Wednesday, July 12, 2006

I must think of a new life, and I mustn't give in

I love my mother dearly, but she does drive me wild sometimes. She's been oohing and aahing over the kitten (or Kitkat, as she's presently known), and saying how I mustn't send her to a Cats' Home - that if nobody else wanted her she was sure she could manage; that it probably wasn't sensible, but ...

Now, Mother's 83, and none too steady on her legs. If she tries to turn round without holding on the something she's likely to lose her balance. If she bends down it's possible she'll just topple over. She's rattling around with pills to try to help her vertigo but they don't seem to do a lot. However, she's been the only person living in her house since my dad died in 1987, and been the sole occupant entirely since her elderly Golden Retriever died last year. Before she got the dog she asked my brothers and me if one of us would be able to take him if she died first - that she wouldn't have a puppy otherwise. That wasn't a problem, so she gave Tim a lovely life and he was marvellous company for her. Someone to talk to, and care for and who responded to her with affection. But now she's completely on her own, and I know she's lonely. Although her own mother lived to be 93, with the best will in the world Mother's unlikely to outlive a kitten, and so there'd be a rehoming problem to be dealt with in the future, and cats are harder to rehome than dogs.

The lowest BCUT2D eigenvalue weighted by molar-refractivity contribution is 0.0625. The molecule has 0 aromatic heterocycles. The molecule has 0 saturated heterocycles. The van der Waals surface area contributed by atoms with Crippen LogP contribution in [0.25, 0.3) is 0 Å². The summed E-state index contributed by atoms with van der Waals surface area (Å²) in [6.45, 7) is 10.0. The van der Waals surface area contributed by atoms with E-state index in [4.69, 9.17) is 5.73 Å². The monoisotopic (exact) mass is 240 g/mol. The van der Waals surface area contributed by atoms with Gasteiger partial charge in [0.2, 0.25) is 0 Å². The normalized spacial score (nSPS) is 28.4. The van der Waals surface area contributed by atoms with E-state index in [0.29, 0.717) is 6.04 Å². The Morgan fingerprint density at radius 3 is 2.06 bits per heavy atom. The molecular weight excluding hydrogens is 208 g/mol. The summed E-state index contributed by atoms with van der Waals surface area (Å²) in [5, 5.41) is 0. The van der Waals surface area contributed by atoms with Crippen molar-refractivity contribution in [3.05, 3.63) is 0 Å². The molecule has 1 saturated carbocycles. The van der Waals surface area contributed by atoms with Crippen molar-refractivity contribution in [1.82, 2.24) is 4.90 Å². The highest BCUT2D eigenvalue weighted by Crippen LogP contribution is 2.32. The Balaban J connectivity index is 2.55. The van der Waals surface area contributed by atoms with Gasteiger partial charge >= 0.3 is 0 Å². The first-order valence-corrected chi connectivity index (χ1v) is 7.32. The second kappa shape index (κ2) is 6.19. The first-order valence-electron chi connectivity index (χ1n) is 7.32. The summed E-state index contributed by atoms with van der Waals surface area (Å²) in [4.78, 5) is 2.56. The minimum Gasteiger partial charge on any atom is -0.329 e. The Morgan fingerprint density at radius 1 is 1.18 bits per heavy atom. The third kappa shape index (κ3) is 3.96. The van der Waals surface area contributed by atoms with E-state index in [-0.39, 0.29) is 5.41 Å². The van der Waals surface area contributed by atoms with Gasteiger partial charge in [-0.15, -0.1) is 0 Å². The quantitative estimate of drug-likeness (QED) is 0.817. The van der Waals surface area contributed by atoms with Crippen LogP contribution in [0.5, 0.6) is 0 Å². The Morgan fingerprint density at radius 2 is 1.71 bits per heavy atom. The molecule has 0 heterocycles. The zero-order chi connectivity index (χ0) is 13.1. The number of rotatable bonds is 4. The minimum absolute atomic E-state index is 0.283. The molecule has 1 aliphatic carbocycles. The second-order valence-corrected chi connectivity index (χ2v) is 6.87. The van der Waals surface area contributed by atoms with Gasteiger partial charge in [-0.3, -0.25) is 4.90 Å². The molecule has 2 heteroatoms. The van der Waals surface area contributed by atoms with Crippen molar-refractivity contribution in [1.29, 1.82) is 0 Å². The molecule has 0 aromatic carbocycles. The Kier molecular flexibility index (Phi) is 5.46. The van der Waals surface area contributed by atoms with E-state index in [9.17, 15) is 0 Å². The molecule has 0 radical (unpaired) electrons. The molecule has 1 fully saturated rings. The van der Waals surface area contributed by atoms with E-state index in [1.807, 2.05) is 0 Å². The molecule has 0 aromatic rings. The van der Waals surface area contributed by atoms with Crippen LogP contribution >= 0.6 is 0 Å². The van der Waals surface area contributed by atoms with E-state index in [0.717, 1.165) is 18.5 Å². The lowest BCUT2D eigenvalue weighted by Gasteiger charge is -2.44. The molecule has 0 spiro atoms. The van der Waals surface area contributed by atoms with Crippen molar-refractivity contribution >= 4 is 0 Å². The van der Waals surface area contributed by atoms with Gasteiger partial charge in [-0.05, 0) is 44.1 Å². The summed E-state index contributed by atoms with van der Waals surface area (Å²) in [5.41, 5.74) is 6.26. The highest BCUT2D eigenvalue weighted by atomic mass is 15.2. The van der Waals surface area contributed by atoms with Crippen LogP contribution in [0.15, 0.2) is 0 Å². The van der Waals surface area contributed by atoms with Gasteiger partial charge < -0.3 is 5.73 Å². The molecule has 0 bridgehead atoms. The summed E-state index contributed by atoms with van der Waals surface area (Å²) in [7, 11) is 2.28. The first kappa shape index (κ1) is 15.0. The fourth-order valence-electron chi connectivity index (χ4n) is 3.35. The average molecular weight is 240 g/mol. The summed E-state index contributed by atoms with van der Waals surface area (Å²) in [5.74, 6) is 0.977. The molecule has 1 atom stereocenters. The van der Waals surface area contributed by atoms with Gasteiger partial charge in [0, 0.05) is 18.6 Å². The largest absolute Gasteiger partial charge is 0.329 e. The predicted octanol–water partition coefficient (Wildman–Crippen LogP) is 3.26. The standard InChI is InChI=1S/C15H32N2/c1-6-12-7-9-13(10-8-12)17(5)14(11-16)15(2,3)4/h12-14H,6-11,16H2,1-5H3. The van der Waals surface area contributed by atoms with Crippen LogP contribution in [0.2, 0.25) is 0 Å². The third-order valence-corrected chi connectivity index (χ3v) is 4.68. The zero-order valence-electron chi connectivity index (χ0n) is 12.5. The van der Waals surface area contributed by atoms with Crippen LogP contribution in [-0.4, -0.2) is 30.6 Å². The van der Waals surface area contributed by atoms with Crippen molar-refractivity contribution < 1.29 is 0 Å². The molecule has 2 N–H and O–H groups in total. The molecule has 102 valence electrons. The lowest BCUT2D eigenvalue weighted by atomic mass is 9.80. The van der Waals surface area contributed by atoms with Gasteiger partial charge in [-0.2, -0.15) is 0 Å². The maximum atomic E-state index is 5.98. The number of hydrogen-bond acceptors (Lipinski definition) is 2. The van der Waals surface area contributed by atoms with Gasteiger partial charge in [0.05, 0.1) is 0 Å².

Anyway, I think Mother's been indulging in a flight of fancy about having a gentle little furry to curl on her lap and purr, forgetting that young kittens are incredibly active, and pounce on your feet and leap on your back and generally behave like potential assassins. Kitkat's nearly tripped me up several times by launching herself at my feet from behind the curtains or under the bedspread; Mother wouldn't be able to save herself from falling. Also litter trays are at floor level, and a person needs to bend down to pick them up to clean them. Mother's hands are knotted with arthritis anyway, and not being able to stoop safely ... in a couple of days she's gone from telling me she's a fall-back option to deciding she's the Number One choice. (That's what comes from having nobody to talk to - you make up your own world that doesn't necessarily have a lot of bearing on reality.)

I was very pleased that the Sixtys were interested in having the Kit because they can provide the sort of home my little poppet deserves - plenty of attention and liveliness! Now Mother's telling me that she's quite disappointed that someone else wants her ("But what'll happen when your friend has a baby?" "She'll have a cat and a baby, Mother").

I must be strong, and not allow her to put guilt on me. Besides, Mrs Sixty did express an interest before Mother did, and is much more likely to be offering a forever home - and that's got to be in Kit's best interest. I shall make enquiries about whether Mother would be able to adopt a more mature cat, which would be much more suitable - and less likely to cause Mother to break her neck!